torque wrenches

Discussion in 'General Motoring' started by Oz, May 17, 2007.

  1. Oz

    Oz Guest

    Dude where do you get your info. Costco doesn't torque tires? They
    install the lugs with a torque limited impact gun (limited to about 50
    foot-lbs) so they don't overtighten them. THEN they torque them to
    manufact spec WITH TORQUE WRENCHES that the calibration is checked
    MONTHLY. I can't speak for WalMart or any other outlets but get your
    info straight before you spread your "wisdom".
    Oz, May 17, 2007
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  2. Oz

    Matt Whiting Guest

    And what is the source of your wisdom?

    Matt Whiting, May 17, 2007
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  3. Oz

    Eric G. Guest

    He stayed at a Holiday Inn Express :)

    Eric G., May 18, 2007
  4. And you know that EVERY mechanic at EVERY Costco does this? Have you
    checked this out personally?

    Why do I get the impression that this "Oz" character is just "Shaman"
    Brian Nystrom, May 18, 2007
  5. Oz

    Matt Whiting Guest

    LOL! Good one!

    Matt Whiting, May 18, 2007
  6. Oz

    Shaman Guest

    I don't need multiple identities on the net, Shaman is the one and only nick
    name I use.

    Now, you can believe me or not.

    I think that Oz is a troll more than anything. Re-post and answering old

    But He is right on this one, at least for my Costco shop. They use a torque
    impact tool, then after they torque the nuts at 80 Lbs by hand with a torque
    wrench. Seen it with my eyes. Open.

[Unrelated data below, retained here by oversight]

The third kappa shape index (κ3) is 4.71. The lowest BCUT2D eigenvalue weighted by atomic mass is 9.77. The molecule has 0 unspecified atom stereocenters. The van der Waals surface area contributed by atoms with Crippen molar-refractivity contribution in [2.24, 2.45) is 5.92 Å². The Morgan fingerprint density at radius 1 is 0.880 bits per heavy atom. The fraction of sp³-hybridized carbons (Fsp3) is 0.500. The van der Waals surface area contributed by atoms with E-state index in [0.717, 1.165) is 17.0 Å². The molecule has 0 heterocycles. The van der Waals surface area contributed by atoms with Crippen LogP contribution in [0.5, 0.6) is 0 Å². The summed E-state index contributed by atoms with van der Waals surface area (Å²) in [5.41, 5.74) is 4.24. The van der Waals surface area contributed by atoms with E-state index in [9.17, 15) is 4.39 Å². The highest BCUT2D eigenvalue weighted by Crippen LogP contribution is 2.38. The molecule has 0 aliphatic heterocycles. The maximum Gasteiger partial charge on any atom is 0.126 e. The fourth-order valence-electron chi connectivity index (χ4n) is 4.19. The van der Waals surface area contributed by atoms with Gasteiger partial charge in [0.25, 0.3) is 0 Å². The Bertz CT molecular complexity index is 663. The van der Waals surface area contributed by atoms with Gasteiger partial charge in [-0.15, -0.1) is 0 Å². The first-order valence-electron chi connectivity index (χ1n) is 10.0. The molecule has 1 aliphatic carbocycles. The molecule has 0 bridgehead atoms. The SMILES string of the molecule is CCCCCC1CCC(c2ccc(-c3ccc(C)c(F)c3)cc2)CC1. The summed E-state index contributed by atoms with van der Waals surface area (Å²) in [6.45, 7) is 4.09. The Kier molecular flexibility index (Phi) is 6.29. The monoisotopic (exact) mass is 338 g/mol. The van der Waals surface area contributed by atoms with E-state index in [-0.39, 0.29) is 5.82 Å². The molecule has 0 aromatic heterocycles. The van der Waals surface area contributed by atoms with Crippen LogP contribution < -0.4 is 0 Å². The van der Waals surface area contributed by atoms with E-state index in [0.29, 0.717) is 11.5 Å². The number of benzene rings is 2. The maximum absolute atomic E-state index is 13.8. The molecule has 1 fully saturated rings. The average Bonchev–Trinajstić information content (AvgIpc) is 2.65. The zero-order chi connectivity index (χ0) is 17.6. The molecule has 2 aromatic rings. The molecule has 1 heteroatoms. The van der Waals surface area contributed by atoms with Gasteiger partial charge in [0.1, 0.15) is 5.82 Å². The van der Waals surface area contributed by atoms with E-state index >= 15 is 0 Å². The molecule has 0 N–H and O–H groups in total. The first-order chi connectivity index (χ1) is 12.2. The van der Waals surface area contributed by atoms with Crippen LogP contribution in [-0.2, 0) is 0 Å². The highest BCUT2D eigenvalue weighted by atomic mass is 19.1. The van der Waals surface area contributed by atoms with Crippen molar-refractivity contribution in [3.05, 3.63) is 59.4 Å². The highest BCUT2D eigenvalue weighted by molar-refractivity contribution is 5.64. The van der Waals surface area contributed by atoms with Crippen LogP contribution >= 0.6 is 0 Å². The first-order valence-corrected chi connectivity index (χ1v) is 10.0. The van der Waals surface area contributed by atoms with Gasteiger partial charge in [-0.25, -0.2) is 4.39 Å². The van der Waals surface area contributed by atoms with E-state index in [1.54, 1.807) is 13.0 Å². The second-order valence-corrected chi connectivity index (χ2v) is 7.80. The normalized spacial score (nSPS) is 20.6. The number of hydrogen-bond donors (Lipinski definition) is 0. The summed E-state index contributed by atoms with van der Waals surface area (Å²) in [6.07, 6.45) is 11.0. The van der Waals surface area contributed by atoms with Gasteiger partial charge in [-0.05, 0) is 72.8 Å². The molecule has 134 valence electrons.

And you, Brian, are you a reincarnation of something?

    Shaman, May 18, 2007
  7. Oz

    Matt Whiting Guest

    I would want to be sure that they are actually stopping below the proper
    torque with the impact wrench. The very nature of the way an impact
    wrench works makes them prone to overtightening. Torque on fasteners is
    based on both the stretch of the bolt/stud and the friction between the
    stud and the nut. An impact operated tool effectively removes the
    friction force and thus it is very easy to get a torque that is too
    high. I don't have exact figures or know where to find them right
    off-hand, but I do know that an impact wrench set to 50 lb-ft will
    tighten a nut much more than will a manual torque wrench also set to 50

    Each impact cycle of the impact wrench is exerting much more force than
    is a smoothly applied force. If you don't believe me, just look at any
    structural dynamics text book. Typically, an impact from a force of a
    certain magnitude is considered to provide approximately twice the
    affect initially as provided by that same force applied slowly and
    smoothly. Most building codes also build in this 2X factor so that is
    another source.

    So, I would not at all be surprised that an impact wrench set at 50
    lb-ft would torque a lug nut as tightly as would a manual torque wrench
    set at 100 lb-ft.

    The bottom line is that an impact wrench should be used only to remove
    fasteners, never to install them.

    Matt Whiting, May 18, 2007
  8. No argument there.
    That's fine by me.
    I've been here for a while, you're the newbie. Also unlike you, I don't
    hide behind some silly pseudonym. For better or worse, I at least have
    the guts to put my name on what I write.
    Brian Nystrom, May 19, 2007
  9. Oz

    Shaman Guest

    So what's the point to compare me with that "Oz" guy? Even if I put my real
    name, with my street adress and phone #, that doesn't tell if I am Oz or
    not. Maybe you are Oz, and I just don't give it a f**k


    Shaman, May 19, 2007
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